Apple pie is the most popular dessert in America. Apple Pie is not just a favorite dessert for Americans, but also people all over the world. It’s one of the most common desserts that families serve at Thanksgiving dinner and it appeals to both adults and kids alike!
Make an Apple Pie Crust
An apple pie crust is a delicious and easy way to add flavor and texture to your apple pie. The crust is made from flour, sugar, and salt, and is then combined with cubed, cold butter. The butter is then broken down into the flour until it is the size of lentils. Ice-cold water is then gradually added to bring the dough together. The dough should look soft and shaggy, not completely glued together. It is then wrapped in plastic wrap and refrigerated for at least 30 minutes before rolling it out.
What kind of apples make the best pie
Many different types of apples can be used for pie, but the most popular type is the Granny Smith apple. Granny Smith apples are tart and firm, which makes them perfect for baking. Other good types of apples for pie include Honeycrisp, Golden Delicious, Rome, Jonathan Apples, Braeburn, and Northern Spy.
Should I soak apples before making pie
There are a few schools of thought on this subject. Some people believe that it is necessary to soak the apples in order to prevent them from turning brown, while others believe that it is not necessary. The main reason why some people believe that it is necessary to soak the apples is because they want to prevent them from browning. However, if you are using a tart apple like a Granny Smith apple, then there is no need to soak them because they are less likely to turn brown.
How do you keep apples from browning when making a pie
When making an apple pie, one of the most important things to keep in mind is how to prevent the apples from browning. There are a few different ways to do this, and it mostly depends on personal preference. One way to prevent the apples from browning is to soak them in a mixture of lemon juice and water. Another way is to dust them with cinnamon or flour before adding them to the pie crust. If you are using a pre-made crust, you can also brush it with an egg wash in order to prevent the apples from browning.
Can apple pie be frozen
Yes, apple pie can be frozen. In fact, freezing apple pie is a great way to keep it fresh for later. To freeze apple pie, first make sure that it is completely cooled. Then, wrap it in plastic wrap or aluminum foil and place it in a freezer-safe container. It will stay fresh in the freezer for up to 3 months. To thaw apple pie, place it in the refrigerator overnight or microwave it on low heat until it is thawed.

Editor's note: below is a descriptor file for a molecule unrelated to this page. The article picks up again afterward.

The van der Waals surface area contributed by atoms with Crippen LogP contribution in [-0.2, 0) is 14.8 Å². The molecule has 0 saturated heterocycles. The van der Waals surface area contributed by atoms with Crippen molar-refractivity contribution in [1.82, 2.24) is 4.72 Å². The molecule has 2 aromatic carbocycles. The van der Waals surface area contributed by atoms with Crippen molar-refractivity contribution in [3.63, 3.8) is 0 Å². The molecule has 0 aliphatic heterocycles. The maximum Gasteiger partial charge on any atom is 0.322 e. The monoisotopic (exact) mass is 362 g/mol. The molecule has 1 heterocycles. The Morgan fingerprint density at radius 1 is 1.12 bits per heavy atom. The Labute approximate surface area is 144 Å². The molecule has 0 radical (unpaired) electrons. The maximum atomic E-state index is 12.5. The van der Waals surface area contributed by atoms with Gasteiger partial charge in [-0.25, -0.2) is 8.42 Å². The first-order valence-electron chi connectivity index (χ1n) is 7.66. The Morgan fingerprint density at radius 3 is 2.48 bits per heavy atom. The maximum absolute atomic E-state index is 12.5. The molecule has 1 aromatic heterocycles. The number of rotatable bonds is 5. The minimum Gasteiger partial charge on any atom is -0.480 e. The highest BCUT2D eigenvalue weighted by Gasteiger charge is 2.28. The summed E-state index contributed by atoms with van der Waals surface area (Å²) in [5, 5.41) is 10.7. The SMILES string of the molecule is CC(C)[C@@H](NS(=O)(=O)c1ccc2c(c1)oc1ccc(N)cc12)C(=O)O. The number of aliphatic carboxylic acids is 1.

Hand-picked fresh apples are the secret ingredient to this best apple pie recipe, but store-bought apples work well, too! The crust is perfectly tender and flakey and the apples are spiced just right.
For the Crust
2½ cups all-purpose flour
2 tablespoons sugar
1 teaspoon salt
2 sticks butter (1 cup), cut into 1-inch cubes and very cold
7–8 tablespoons ice-cold water
For the Filling
8 large apples
1 tablespoon lemon juice
1/2 cup sugar
3 tablespoons flour
1 teaspoon cinnamon
1/4 teaspoon allspice
1/4 teaspoon nutmeg
1 teaspoon vanilla extract
For the Egg Wash
1 egg yolk
1 tablespoon milk or cream
For the Crust
Place the flour, sugar, and salt in a large bowl. Add in the cubed, cold butter and using your fingers or a pastry blender, break the butter apart, working it into the flour until the butter is the size of lentils.
Add in the ice-cold water gradually and gently bring the dough together. Clump together the wet pieces of dough and add in the additional water where needed to the dry pieces of dough until all the dough is moistened. Pour the dough out onto a clean work surface and gently form the dough into a round ball. The dough should look soft and shaggy, not completely glued together. Wrap in plastic wrap and refrigerate for at least 30 minutes before rolling it out.
For the Filling
Peel (*see note), core, and slice the apples into 1/4-inch slices and place them in a bowl with the lemon juice immediately so that they do not turn brown. Add in the sugar, flour, spices, and vanilla. Stir and let rest at room temperature for 30 minutes.
Cut the dough into halves and place one half back in the refrigerator. On a floured surface, roll out one half of the dough into a 12-inch round. Carefully transfer to a 9-inch pie pan and trim sides to a ½ -inch overhang. Place in the refrigerator.
Roll out the second half of dough into an 11- inch round.
In a small bowl, whisk together the egg yolk and milk or cream.
Place the apple filling into the dough-lined pie pan and using a pastry brush egg wash the rim of the crust. Place the top crust over the pie and trim sides to a ½-inch overhang. Tuck rim of dough underneath itself and crimp sides decoratively. Make slits in the top of the pie dough. (If the dough is getting too warm and sticky, refrigerate before crimping sides and making slits in the top). Refrigerate dough for 30 minutes. Lightly brush with egg wash before baking.
Preheat oven to 400°F. Place the pie on a baking sheet and bake for 20 minutes, then reduce heat to 350°F and continue to bake for another 40-50 minutes until the top crust is golden brown with no white spots and the inside juices are bubbling. Let cool for one hour before slicing.
I did not peel my apples since they were freshly picked and didn’t have a waxy coating, like the apples you buy in the grocery store. Also, I used mainly McIntosh and Cortland, which can get mushy, so I opted to leave the skin on for texture. The skin did not get rubbery or hard in my pie, but added a nice flavor. If you use sturdier apples like Granny Smith, Braeburn, or other variety and buy them in the grocery store, I would recommend peeling your apples.